## Frequency Distribution

Frequency Distribution

A frequency distribution is a tabular arrangement of data whereby the data is grouped into different intervals, and then the number of observations that belong to each interval is determined. Data that is presented in this manner are known as grouped data.

The smallest value that can belong to a given interval is called the lower class limit, while the largest value that can belong to the interval is called the upper class limit. The difference between the upper class limit and the lower class limit is defined to be the class width. When designing the intervals to be used in a frequency distribution, it is preferable that the class widths of all intervals be the same.

The relative frequency distribution and percentage frequency distribution are variants of the frequency distribution. The relative frequency distribution is similar to the frequency distribution, except that instead of the number of observations belonging to a particular interval, the ratio of the number of observations in the interval to the total number of observations, also known as the relative frequency, is determined. The percentage frequency distribution is arrived at by multiplying the relative frequencies of each interval by 100%.

The cumulative frequency distribution is obtained by computing the cumulative frequency, defined as the total frequency of all values less than the upper class limit of a particular interval, for all intervals. From a frequency distribution, this can be done by simply adding together the frequencies of the interval and all other preceding intervals (i.e., intervals whose values are less than the values of a particular interval). We can also calculate the relative cumulative frequency distribution and the percentage cumulative frequency distribution from the cumulative frequency distribution.

EX. Given the following set of measurements for a particular sample:

2.5 | 5.9 | 3.2 | 1.4 | 7.0 | 4.3 | 8.9 | 0.7 | 4.2 | 9.9 |

3.4 | 4.6 | 5.0 | 6.4 | 1.1 | 9.2 | 7.7 | 0.9 | 4.0 | 2.3 |

5.6 | 2.2 | 3.1 | 4.7 | 5.5 | 6.6 | 1.9 | 3.9 | 6.1 | 5.2 |

8.2 | 3.3 | 2.2 | 5.8 | 4.1 | 3.8 | 1.2 | 6.8 | 9.5 | 0.8 |

we note that the values range from 0 to 10.0. Therefore, we can create the following 10 classes:

class 1: | 0 - 1.0 | class 6: | 5.0 - 6.0 |

class 2: | 1.0 - 2.0 | class 7: | 6.0 - 7.0 |

class 3: | 2.0 - 3.0 | class 8: | 7.0 - 8.0 |

class 4: | 3.0 - 4.0 | class 9: | 8.0 - 9.0 |

class 5: | 4.0 - 5.0 | class 10: | 9.0 - 10.0 |

We assume that a measurement that falls on the border between two intervals belongs to the previous interval (e.g. the value 4.0 belongs to class 4 instead of class 5). By counting the number of observations that fall into each class, we get the following frequency distribution:

Measurements | # of obj. | Relative Frequency | Percentage Frequency |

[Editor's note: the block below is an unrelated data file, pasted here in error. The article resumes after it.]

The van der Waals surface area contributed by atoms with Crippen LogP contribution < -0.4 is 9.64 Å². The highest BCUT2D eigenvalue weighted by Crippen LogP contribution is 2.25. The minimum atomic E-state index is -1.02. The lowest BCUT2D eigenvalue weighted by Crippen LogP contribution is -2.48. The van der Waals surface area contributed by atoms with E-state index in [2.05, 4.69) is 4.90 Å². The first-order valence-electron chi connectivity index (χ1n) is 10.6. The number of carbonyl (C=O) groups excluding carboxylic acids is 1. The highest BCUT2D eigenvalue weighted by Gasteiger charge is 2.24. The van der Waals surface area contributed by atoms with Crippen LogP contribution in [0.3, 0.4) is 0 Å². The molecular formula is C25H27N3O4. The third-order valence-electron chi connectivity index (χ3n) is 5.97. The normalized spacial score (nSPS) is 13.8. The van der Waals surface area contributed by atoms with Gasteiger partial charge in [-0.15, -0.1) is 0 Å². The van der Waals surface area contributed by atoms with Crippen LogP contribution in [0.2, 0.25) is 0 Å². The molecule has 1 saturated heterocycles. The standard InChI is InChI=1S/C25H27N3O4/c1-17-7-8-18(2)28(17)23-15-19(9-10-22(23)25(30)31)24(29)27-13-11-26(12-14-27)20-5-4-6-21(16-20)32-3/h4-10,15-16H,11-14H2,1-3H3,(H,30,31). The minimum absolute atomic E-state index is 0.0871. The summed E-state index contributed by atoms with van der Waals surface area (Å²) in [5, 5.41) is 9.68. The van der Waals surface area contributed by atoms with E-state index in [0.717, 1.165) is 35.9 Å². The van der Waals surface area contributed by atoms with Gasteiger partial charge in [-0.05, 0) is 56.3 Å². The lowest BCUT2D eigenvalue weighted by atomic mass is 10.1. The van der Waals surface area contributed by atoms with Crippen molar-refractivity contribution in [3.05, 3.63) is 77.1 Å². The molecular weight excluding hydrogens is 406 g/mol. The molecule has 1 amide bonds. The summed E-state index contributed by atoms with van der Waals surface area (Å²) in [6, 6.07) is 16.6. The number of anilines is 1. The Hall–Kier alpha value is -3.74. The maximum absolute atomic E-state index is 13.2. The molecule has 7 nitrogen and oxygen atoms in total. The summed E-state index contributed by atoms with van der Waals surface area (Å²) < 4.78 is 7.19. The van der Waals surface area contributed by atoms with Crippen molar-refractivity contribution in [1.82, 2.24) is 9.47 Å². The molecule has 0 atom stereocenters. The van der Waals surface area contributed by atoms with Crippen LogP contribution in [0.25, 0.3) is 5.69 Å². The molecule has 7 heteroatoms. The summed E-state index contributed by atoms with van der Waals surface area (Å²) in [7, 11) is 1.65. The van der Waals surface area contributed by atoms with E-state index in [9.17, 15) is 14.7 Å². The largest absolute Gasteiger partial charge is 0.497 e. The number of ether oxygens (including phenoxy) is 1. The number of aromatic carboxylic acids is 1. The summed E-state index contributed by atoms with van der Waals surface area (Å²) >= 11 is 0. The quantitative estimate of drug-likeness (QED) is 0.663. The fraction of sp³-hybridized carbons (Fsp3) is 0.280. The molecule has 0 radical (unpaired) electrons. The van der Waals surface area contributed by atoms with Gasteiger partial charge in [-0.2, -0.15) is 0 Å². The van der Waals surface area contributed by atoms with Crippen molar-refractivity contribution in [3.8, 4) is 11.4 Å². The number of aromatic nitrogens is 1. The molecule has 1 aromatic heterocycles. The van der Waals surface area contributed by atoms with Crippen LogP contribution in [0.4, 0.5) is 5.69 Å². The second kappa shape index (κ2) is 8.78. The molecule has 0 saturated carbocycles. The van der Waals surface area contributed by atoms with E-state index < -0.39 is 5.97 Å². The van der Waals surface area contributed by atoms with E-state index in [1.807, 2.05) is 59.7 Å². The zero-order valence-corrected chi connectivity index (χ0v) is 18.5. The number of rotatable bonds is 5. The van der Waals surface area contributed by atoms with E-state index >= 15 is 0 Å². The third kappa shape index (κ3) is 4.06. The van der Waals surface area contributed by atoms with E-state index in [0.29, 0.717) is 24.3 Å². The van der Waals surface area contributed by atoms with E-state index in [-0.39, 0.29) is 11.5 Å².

0.0 - 1.0 | 3 | 0.075 | 7.5 % |

1.0 - 2.0 | 4 | 0.100 | 10.0 % |

2.0 - 3.0 | 4 | 0.100 | 10.0 % |

3.0 - 4.0 | 7 | 0.175 | 17.5 % |

4.0 - 5.0 | 6 | 0.150 | 15.0 % |

5.0 - 6.0 | 5 | 0.125 | 12.5 % |

6.0 - 7.0 | 5 | 0.125 | 12.5 % |

7.0 - 8.0 | 1 | 0.025 | 2.5 % |

8.0 - 9.0 | 2 | 0.050 | 5.0 % |

9.0 - 10.0 | 3 | 0.075 | 7.5 % |

Totals | 40 | 1.000 | 100.0 % |

In the interval 4.0 - 5.0 of the above frequency distribution, 4.0 is the lower class limit, while 5.0 is the upper class limit (Actually, 4.0 belongs to the previous interval, but since any measurement just slightly greater than 4.0 falls into the 4.0 - 5.0 class, 4.0 is essentially the lower limit of the interval). The class width is 5.0 - 4.0 = 1.0; in fact, the class widths of all the intervals are 1.0, as is preferred.

The following table shows the cumulative frequency distribution for the above set of measurements:

Measurements | Cumulative Frequency | Relative Cumulative Frequency | Percentage Cumulative Frequency |

0.0 - 1.0 | 3 | 0.075 | 7.5 % |

1.0 - 2.0 | 7 | 0.175 | 17.5 % |

2.0 - 3.0 | 11 | 0.275 | 27.5 % |

3.0 - 4.0 | 18 | 0.450 | 45.0 % |

4.0 - 5.0 | 24 | 0.600 | 60.0 % |

5.0 - 6.0 | 29 | 0.725 | 72.5 % |

6.0 - 7.0 | 34 | 0.850 | 85.0 % |

7.0 - 8.0 | 35 | 0.875 | 87.5 % |

8.0 - 9.0 | 37 | 0.925 | 92.5 % |

9.0 - 10.0 | 40 | 1.000 | 100.0 % |

Totals | 40 | 1.000 | 100.0 % |

Frequency distribution tables can also be utilized for qualitative data. Since qualitative data is not ordinal (e.g. can be ordered), the concept of cumulative frequency does not apply when dealing with qualitative data.

EX. The following table illustrates the use of frequency distributions with qualitative data.

Favorite Color | # of persons | Relative Frequency | PercentageFrequency |

RED | 16 | 0.2000 | 20.00 % |

BLUE | 18 | 0.2250 | 22.50 % |

YELLOW | 10 | 0.1250 | 12.50 % |

GREEN | 9 | 0.1125 | 11.25 % |

ORANGE | 13 | 0.1625 | 16.25 % |

BLACK | 6 | 0.0750 | 7.50 % |

others | 8 | 0.1000 | 10.00 % |

Totals | 80 | 1.0000 | 100.00 % |